CARE deeply concerned for women and other vulnerable groups in Afghanistan as the triple nexus intensifies
Afghanistan, 10 August 2021 - Afghanistan is one of the largest and most complex humanitarian crises in the world and intensifying by the day. Ongoing violence, insecurity, drought, and the impact of COVID-19 on the economy and livelihoods have further compounded the challenges that the most vulnerable populations face in meeting their basic needs.
Since January 2021, more than 270,000 people have been displaced in Afghanistan due to insecurity, economic challenges and drought, with the number increasing daily due to the deteriorating security situation. CARE knows from experience that displaced women and girls face greater risks, including early and forced marriages, and most women have limited or no access to basic services, such as protection or health care.
The drought and hunger crisis are also increasing women’s vulnerability. CARE’s recently-released Rapid Gender Analysis looked into the impact of the drought on women and girls. One key, concerning finding was that men were three times more likely to report having a balanced diet than women. In Afghanistan, when households are forced to limit their food consumption, women eat less, and less frequently than men, as feeding male family members first is often prioritised. This phenomenon is particularly concerning for pregnant and lactating women, who have special nutritional needs. And in a county where nearly 11 million people are experiencing acute hunger, it is an enormous issue that must be addressed.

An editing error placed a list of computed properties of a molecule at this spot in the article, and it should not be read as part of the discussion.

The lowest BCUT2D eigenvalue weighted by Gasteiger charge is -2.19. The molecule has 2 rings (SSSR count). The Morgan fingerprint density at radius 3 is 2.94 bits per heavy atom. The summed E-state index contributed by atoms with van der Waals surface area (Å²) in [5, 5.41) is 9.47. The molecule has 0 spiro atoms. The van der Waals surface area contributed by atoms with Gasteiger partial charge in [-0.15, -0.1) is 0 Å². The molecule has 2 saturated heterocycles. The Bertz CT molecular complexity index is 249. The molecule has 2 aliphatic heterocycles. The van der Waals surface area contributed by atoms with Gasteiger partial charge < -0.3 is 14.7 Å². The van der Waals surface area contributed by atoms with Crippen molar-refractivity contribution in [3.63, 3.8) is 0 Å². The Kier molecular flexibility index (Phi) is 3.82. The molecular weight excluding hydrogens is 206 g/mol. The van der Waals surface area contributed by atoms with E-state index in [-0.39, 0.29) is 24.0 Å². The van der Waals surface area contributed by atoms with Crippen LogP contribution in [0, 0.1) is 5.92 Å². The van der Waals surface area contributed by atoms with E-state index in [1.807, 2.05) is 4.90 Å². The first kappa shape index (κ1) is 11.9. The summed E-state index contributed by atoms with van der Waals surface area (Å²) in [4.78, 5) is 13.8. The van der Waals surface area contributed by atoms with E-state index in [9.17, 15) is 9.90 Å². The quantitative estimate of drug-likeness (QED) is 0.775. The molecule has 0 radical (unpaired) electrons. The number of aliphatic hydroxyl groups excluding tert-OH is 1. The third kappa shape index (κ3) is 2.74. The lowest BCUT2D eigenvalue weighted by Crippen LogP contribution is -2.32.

The triple crisis of the economic hardship created by the pandemic, drought and the current insecurity leaves women in an incredibly difficult situation. CARE is deeply concerned that hard-won gains by women and girls are being rolled back.
CARE is providing cash assistance to those who have fled to safety at short notice. Cash provides families, who have often fled with just what they could carry, with the ability to purchase everyday essentials immediately.
Humanitarian organisations need the support of the international community now to provided vulnerable groups with much-need food, water, housing, livelihood support, clothing and items to help people face the harsh winter when it arrives.
It is imperative that humanitarian agencies are afforded safe, unfettered access to affected communities to continue providing much-needed assistance. Vulnerable groups in Afghanistan need our support at this critical time.
Founded in 1945, CARE is one of the largest and oldest humanitarian aid organisations fighting global poverty. CARE has a special focus on empowering and meeting the needs of women and girls and promoting gender equality and works in 100 countries around the world.
CARE has a long history in Afghanistan, establishing its first mission there in 1961.
CARE’s programs in Afghanistan focus on women’s social and economic empowerment, education, rural development and emergency response.